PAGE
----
NewsBreakfast on the Farm showcases area dairy farm
June 20, 2013
CARLTON — It’s a number you don’t see often when talking about dairy herd size: 55.
That’s the number of cows owned by Norman Acres, the host of the 2013 Kewaunee County Breakfast on the Farm on June 16. Large or small, the dairy industry — and farmers like Lloyd Hlinak and his wife, Claire — form the underpinnings of a multibillion-dollar business in Wisconsin.
“We want people to see what we do, come out here and have some fun and a eat a good meal,” Hlinak said this week. “I’m excited about it. It’s a big undertaking.”
Breakfast on the Farm has become a staple event of the summer in many Wisconsin counties. It gives farmers and the dairy industry an opportunity to showcase farms and products and bring people out to a working farm — something more and more Americans are further removed from.
This is the 31st edition of the Kewaunee County event.
Hlinak said he’d like to emphasize that farm operations, large or small, are run cleanly with both animal welfare and land stewardship among farmers’ paramount concerns.
Host farms run the gamut in size. Some have more than 1,000 animals, while others have a few hundred or — in the case of Hlinak — less than 60.
“I’m a small farm,” he said. “A lot of them have fallen off in the last few years ... I like what I’m doing and I have a nice setup. We’re set up to be efficient on this operation.”
The dairy herd is fed by crops coming off 221 acres of land planted to corn, soybeans, alfalfa and winter wheat.
While a self-described jack-of-all-trades, Hlinak has help on the operation from neighbors — Dave Lacrosse and Brian Klimesh — and his wife.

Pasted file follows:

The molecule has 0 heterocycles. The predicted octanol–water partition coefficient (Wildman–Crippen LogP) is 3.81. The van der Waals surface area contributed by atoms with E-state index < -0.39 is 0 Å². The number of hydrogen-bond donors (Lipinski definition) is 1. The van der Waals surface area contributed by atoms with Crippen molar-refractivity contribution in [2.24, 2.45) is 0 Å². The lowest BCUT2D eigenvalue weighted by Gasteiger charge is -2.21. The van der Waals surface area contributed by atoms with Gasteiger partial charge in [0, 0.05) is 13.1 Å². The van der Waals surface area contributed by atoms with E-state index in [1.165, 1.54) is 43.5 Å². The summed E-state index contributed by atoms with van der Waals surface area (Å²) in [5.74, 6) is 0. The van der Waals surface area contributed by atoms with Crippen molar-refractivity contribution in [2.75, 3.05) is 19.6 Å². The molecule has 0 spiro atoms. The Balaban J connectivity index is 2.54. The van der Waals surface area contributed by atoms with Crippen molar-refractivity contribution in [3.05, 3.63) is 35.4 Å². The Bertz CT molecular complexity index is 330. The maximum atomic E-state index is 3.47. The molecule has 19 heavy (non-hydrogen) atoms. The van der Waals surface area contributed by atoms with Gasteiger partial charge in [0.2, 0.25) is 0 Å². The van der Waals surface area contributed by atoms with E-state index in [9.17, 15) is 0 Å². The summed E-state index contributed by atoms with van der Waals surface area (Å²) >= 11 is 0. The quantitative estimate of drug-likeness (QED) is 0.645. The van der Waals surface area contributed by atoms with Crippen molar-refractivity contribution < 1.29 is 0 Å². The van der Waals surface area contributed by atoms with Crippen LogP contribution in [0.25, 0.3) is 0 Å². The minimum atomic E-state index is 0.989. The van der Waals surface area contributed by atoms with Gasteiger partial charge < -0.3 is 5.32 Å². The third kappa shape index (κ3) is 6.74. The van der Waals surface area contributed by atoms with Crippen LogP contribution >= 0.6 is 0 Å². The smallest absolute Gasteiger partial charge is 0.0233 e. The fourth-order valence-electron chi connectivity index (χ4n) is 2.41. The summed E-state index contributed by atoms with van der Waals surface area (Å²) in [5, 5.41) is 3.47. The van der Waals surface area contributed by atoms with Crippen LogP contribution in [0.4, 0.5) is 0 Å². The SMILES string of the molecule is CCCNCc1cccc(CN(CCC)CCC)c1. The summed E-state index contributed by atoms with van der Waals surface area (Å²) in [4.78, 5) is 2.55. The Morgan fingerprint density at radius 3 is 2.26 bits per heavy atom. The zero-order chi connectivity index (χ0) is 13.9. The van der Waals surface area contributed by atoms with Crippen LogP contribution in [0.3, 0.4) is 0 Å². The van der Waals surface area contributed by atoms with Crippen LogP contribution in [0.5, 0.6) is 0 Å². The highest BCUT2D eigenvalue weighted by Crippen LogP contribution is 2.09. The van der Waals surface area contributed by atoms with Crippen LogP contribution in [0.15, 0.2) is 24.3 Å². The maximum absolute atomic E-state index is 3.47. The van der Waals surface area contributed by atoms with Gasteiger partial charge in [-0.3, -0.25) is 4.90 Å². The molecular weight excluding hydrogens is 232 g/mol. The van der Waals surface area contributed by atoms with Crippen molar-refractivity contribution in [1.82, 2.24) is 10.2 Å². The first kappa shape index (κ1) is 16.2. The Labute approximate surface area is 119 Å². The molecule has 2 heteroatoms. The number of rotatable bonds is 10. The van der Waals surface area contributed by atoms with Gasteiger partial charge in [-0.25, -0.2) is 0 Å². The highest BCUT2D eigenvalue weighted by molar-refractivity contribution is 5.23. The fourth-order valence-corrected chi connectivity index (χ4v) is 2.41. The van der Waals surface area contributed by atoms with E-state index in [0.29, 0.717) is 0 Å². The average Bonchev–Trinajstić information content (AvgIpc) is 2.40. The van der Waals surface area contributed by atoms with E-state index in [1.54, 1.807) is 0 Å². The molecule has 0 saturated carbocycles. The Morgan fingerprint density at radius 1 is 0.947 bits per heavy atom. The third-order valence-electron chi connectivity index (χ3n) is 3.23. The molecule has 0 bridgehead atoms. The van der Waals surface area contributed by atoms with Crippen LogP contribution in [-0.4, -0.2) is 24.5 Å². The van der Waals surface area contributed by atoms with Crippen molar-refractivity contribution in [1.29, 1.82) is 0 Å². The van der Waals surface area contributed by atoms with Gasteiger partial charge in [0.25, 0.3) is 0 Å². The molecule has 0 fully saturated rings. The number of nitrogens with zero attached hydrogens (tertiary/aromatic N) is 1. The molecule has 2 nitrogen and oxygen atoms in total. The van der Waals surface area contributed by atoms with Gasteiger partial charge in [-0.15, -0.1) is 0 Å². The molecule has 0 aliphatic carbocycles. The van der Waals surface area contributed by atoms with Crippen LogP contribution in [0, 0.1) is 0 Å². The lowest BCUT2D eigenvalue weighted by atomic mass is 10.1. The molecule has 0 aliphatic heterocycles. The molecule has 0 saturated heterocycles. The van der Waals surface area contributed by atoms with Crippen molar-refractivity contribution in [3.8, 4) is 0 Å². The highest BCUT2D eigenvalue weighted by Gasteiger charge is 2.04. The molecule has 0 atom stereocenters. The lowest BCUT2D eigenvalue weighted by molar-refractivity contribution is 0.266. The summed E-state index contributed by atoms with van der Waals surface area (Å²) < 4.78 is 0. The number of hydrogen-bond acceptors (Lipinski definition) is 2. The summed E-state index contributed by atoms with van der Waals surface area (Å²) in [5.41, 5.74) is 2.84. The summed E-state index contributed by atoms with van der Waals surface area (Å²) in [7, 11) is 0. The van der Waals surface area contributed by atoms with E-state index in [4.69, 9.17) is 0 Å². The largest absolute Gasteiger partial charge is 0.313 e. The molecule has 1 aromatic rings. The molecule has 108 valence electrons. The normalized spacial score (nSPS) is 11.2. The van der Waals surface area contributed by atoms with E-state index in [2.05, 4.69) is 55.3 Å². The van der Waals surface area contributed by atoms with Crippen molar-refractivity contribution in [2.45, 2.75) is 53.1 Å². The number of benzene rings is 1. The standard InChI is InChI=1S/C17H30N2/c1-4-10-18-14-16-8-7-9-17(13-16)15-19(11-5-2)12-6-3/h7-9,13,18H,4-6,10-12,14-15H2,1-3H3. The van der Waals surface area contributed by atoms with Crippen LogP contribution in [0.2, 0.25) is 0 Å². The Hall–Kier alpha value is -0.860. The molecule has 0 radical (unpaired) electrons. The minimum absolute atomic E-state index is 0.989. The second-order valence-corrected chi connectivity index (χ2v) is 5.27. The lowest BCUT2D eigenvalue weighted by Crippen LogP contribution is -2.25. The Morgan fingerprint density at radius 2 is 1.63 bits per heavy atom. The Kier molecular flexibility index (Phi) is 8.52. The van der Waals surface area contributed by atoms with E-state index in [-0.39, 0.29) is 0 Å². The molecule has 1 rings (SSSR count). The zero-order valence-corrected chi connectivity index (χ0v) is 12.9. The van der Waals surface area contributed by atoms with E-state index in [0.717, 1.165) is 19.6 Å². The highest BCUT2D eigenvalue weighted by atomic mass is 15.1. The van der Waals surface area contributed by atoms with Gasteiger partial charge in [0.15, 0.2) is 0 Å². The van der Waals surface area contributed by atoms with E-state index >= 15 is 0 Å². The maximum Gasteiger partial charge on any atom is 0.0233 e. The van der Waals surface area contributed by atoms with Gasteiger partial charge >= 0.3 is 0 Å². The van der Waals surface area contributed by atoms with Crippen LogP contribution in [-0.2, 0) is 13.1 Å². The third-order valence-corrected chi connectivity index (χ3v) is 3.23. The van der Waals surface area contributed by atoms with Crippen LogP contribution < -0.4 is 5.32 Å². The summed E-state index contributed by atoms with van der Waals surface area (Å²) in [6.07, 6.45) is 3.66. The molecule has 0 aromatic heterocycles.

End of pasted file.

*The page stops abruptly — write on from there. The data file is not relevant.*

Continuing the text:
“When something breaks down, you’re out here until it’s fixed,” he said.
Dairy is a $26 billion industry annually in Wisconsin, part of a much larger agricultural industry that pushes $60 billion a year.
Each breakfast marks the culmination of months of work by people and volunteers with ties to the community and industry. Each county in Northeastern Wisconsin hosts its own event between June 9 and July 7.
Jordan Rank, co-chairman of the Oconto County Breakfast on the Farm, said he sees a group of people who follow the event each year. Months of work go into the event and a number of organizations are involved, like FFA teachers and students, who handle the petting zoo and educational aspect of the Oconto County event.
“Finding a host for next year will start right after this is over,” Rank said. The Oconto County breakfast is June 9 in Lena.
Hlinak is the fifth generation to operate Norman Acres, a farm that traces its start to June 1857. He bought the farm from his parents in 1998 and has some uncertainty over its future with no heir apparent to the operation.
“I might be the last,” he said. “But you never know, as far as this family. Hopefully, there’s someone interested in taking over this farm. It’s in pretty good shape.”
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